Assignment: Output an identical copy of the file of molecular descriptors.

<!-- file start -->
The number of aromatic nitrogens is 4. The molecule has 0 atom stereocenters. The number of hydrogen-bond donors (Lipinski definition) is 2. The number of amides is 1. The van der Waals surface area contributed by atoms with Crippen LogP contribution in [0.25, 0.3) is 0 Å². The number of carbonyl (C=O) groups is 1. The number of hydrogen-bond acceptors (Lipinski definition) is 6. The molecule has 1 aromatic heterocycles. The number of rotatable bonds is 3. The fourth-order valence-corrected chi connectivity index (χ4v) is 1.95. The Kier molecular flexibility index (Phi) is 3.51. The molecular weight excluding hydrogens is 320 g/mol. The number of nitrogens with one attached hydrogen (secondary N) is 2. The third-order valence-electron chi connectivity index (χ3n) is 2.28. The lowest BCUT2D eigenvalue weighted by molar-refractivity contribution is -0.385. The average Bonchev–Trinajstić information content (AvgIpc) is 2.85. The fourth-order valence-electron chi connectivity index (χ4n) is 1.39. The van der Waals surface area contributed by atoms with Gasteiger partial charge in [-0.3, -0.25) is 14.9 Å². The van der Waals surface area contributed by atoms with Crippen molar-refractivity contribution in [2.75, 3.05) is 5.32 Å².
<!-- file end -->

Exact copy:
The number of aromatic nitrogens is 4. The molecule has 0 atom stereocenters. The number of hydrogen-bond donors (Lipinski definition) is 2. The number of amides is 1. The van der Waals surface area contributed by atoms with Crippen LogP contribution in [0.25, 0.3) is 0 Å². The number of carbonyl (C=O) groups is 1. The number of hydrogen-bond acceptors (Lipinski definition) is 6. The molecule has 1 aromatic heterocycles. The number of rotatable bonds is 3. The fourth-order valence-corrected chi connectivity index (χ4v) is 1.95. The Kier molecular flexibility index (Phi) is 3.51. The molecular weight excluding hydrogens is 320 g/mol. The number of nitrogens with one attached hydrogen (secondary N) is 2. The third-order valence-electron chi connectivity index (χ3n) is 2.28. The lowest BCUT2D eigenvalue weighted by molar-refractivity contribution is -0.385. The average Bonchev–Trinajstić information content (AvgIpc) is 2.85. The fourth-order valence-electron chi connectivity index (χ4n) is 1.39. The van der Waals surface area contributed by atoms with Gasteiger partial charge in [-0.3, -0.25) is 14.9 Å². The van der Waals surface area contributed by atoms with Crippen molar-refractivity contribution in [2.75, 3.05) is 5.32 Å².